Mark Zuckerberg may look like a lonely figure when he sits down today to face grilling from a joint Senate committee about privacy and election interference. But in reality, he’ll be far from alone — because his company, Facebook, has in just a few short years built a massive lobbying entourage of Washington power brokers.
And that influence — along with Zuckerberg’s expected mea culpa — may be enough, privacy experts say, to blunt any talk of significant consumer privacy regulations meant to reign in Facebook and other tech giants, regardless of the angry bluster Zuckerberg endures on Capitol Hill both today and tomorrow.
“I think it will be really interesting whether Republicans give Facebook a pass given Zuckerberg’s prostrate apology stance — ‘I’m sorry, I’m sorry. We won’t do it again,’” said Jonathan Taplin, author of Move Fast Break Things: How Facebook, Google, and Amazon Cornered Culture and Undermined Democracy. “I have a feeling a lot of Republicans who hate regulation of any kind will give him a pass,” and Democrats on the committee “will probably try to hold his feet to the fire, but I’m not positive that will be enough.”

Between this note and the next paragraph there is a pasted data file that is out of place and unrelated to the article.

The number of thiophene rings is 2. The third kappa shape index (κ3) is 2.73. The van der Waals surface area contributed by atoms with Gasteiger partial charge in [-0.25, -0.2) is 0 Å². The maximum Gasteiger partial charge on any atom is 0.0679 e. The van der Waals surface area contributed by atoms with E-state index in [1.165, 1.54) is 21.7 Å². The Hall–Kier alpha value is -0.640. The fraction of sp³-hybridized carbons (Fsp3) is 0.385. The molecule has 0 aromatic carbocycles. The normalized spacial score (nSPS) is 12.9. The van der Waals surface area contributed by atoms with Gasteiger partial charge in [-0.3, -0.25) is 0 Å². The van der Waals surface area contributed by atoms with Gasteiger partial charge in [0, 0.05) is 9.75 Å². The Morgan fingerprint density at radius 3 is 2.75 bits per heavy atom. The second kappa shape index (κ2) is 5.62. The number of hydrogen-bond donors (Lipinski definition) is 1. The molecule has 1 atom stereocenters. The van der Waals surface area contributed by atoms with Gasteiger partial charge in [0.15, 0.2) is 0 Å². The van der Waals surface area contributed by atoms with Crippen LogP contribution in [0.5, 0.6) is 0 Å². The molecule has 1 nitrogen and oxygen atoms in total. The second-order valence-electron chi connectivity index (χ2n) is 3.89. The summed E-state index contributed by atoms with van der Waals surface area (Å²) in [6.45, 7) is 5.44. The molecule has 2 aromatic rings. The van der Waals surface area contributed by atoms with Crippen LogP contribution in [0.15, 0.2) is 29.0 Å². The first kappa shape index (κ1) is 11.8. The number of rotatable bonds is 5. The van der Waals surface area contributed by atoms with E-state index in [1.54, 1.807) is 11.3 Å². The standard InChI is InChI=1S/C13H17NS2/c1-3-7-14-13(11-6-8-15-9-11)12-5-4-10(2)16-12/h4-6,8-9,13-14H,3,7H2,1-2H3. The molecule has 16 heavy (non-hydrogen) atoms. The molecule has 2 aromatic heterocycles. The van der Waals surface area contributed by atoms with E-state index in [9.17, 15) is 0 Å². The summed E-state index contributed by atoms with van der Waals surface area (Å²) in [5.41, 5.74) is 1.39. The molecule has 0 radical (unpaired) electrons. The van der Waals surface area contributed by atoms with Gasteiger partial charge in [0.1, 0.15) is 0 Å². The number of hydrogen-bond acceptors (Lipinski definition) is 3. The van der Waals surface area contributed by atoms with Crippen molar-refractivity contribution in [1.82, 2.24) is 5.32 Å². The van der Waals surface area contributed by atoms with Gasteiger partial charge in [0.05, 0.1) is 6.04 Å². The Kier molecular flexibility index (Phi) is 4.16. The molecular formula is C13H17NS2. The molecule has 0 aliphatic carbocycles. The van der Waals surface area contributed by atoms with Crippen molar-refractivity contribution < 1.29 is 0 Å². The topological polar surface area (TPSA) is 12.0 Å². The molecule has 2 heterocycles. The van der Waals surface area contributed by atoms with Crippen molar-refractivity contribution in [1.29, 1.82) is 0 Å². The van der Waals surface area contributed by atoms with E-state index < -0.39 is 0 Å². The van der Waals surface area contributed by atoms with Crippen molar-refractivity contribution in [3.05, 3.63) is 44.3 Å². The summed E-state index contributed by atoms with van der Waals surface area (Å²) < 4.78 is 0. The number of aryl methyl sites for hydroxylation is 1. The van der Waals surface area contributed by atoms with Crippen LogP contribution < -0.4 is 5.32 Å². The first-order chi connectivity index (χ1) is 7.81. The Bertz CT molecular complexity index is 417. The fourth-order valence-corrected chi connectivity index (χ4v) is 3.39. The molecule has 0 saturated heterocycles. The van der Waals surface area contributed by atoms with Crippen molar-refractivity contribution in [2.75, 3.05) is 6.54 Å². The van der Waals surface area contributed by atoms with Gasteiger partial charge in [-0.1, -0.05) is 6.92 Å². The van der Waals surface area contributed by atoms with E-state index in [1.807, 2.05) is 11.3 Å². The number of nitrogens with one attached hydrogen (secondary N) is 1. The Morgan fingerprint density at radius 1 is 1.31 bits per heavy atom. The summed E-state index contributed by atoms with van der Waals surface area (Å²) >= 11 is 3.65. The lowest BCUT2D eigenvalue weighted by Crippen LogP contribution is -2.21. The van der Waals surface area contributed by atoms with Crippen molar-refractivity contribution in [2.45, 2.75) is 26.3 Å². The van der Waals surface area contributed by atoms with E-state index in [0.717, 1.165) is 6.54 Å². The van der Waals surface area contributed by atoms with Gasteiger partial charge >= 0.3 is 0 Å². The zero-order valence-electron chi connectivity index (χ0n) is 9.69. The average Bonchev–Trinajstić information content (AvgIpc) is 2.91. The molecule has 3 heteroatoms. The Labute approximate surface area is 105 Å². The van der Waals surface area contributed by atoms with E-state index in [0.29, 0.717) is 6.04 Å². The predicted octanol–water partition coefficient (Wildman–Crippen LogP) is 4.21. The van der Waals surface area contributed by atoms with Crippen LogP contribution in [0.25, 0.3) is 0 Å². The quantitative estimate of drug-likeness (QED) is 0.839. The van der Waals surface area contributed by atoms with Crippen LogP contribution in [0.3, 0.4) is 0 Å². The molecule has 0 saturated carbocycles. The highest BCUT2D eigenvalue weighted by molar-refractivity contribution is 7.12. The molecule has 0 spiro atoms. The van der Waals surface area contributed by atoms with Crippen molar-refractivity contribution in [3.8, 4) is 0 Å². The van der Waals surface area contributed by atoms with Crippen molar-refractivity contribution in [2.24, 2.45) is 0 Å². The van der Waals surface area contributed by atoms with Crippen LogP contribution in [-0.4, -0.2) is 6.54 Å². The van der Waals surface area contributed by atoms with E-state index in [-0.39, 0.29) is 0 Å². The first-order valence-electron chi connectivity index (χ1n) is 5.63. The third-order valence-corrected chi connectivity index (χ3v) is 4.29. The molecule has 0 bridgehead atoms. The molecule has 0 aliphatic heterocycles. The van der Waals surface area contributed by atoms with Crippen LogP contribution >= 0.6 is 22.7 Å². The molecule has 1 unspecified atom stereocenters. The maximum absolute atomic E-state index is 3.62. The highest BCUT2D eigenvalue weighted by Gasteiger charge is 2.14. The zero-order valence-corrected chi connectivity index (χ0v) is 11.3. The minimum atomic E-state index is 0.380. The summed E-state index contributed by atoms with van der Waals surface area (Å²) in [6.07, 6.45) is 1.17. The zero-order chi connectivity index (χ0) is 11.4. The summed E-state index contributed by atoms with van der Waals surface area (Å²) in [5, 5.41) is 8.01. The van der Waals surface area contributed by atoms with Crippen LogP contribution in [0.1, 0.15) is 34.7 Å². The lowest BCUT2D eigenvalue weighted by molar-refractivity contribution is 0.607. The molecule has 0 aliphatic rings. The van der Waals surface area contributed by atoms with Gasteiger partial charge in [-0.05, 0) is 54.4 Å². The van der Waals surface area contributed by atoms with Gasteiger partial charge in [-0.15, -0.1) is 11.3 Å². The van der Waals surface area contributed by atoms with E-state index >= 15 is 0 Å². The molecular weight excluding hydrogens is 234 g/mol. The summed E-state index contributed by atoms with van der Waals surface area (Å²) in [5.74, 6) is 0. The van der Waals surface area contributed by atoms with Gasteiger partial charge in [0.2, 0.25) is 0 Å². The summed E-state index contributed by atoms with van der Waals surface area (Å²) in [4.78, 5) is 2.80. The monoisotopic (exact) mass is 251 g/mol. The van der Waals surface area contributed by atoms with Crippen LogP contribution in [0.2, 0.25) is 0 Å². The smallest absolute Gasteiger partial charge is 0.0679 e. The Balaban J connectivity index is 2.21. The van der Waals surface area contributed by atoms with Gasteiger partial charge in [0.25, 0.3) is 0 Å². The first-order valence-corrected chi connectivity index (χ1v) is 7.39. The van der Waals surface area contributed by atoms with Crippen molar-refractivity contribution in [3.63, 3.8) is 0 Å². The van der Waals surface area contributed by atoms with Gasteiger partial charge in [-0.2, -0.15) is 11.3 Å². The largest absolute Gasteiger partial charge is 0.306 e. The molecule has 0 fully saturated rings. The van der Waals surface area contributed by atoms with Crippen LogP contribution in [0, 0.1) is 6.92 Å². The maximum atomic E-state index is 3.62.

For the past couple of weeks, Facebook has faced intense criticism after reports that Cambridge Analytica, a political consulting firm tied to President Donald Trump’s 2016 campaign, accessed the personal data of 87 million Facebook user accounts. Zuckerberg, long reluctant to personally deal with Washington, agreed to come to the capital to testify today before a joint hearing of the Senate Judiciary and Commerce committees and tomorrow at the House Energy and Commerce Committee. To get ready, Zuckerberg has been prepped in part by Washington law firm WilmerHale, which specializes in data security and privacy law, according to The Wall Street Journal.
“Our joint hearing will be a public conversation with the CEO of this powerful and influential company about his vision for addressing problems that have generated significant concern about Facebook’s role in our democracy, bad actors using the platform, and user privacy,” said Sen. John Thune, R-S.D., chairman of the Commerce, Science and Transportation Committee.